Denzel Washington reprises role of ‘Revenge Man’
In this endless summer of sequels, The Equalizer 2 stimulates that part of your brain that likes to see things go boom and bad guys get pummeled, while allowing the part that likes to solve things and think deeply to go nappy time.
It also has a guy named Denzel Washington, who supplies his every line with grace and punches up the quality of a rote script tenfold simply by being on screen. He and director Antoine Fuqua teamed up for the first installment in 2014, and are back together to continue this cinematic update of an OK TV show and create a sequel that’s actually well worth your time. It’s fast food, but it’s good fast food.
Washington is Robert McCall, a former special ops guy with a taste for vigilantism and tea. He’s just sort of hanging out in Boston, working as a Lyft driver and painting over graffiti at his apartment complex when word comes that a good friend bit the dust at the hands of mystery killers. McCall doesn’t like it when you kill his friends. McCall doesn’t like that at all. In fact, it’s fair to say McCall will do bad things to you for such acts.
He goes on a search for the killer(s), and you will figure out who the bad people are fairly quickly. The Equalizer 2 isn’t worried about tricking you with any mysteries; it wants to set up some scenarios for McCall’s vicious showdowns with bad folks, something Fuqua delivers multiple times with bloody action gusto.
Sequences include a dust up on a train in Turkey with McCall in full-beard disguise calmly drinking his tea before dispatching multiple attackers in the most improbable yet totally badass way. (Does the teapot become a weapon? What do you think?) There’s also a shootout in a hurricane, reminiscent of Harrison Ford’s showdown at the end of Patriot Games. And Fuqua makes these sequences pop in a way that improves upon his work in the first film.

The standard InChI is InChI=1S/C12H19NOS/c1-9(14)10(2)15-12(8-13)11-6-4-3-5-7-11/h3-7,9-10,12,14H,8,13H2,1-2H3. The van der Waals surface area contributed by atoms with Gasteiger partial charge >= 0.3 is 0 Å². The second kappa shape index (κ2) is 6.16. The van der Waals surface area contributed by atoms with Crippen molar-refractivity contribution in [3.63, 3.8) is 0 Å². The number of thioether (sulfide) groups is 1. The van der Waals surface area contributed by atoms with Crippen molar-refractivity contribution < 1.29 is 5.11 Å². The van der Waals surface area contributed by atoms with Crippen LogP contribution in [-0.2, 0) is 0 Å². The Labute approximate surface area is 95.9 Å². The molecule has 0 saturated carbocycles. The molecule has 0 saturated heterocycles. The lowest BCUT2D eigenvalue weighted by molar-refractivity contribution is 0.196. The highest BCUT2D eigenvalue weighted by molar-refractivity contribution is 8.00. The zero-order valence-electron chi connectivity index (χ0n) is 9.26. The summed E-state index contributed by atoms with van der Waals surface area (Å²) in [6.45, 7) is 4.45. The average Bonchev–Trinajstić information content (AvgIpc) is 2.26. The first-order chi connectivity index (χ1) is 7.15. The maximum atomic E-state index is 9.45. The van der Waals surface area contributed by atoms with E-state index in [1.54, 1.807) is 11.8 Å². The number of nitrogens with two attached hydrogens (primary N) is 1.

This time out, McCall comes off as a combination of Michael Myers of Halloween and the Batman. He’s almost supernatural in his abilities to disarm and dispatch his victims. Doesn’t matter how many guns, hammers or blades are coming at him, he’s going to win. And there’s so much knife play in The Equalizer 2 that it sometimes plays like a slasher film. Balancing out the nasty violence, Washington plays the role with as much finesse as he does those in his various Oscar-nominated efforts. He’s just so damned cool.
There are other actors in this movie, like Melissa Leo, Pedro Pascal and Ashton Sanders (Moonlight). They all do serviceable work but, let’s face it, many of the people in this film are here to have their noses broken, necks twisted and fingers pulled apart.
There were a couple of plot threads that could’ve been dropped, but the one featuring Sanders’ character is one of the better parts of the film. Sanders plays Miles, a wannabe art student who dabbles in gang activity and, playing a fatherly role, Washington has some quality screen time with him.
Back when the first Equalizer came out, I openly wished for it to become a franchise. With this—Washington’s first participation in a sequel of any kind—I got my wish. However, even though I feel there’s no need to stop, with the way this one finishes, it could be the last.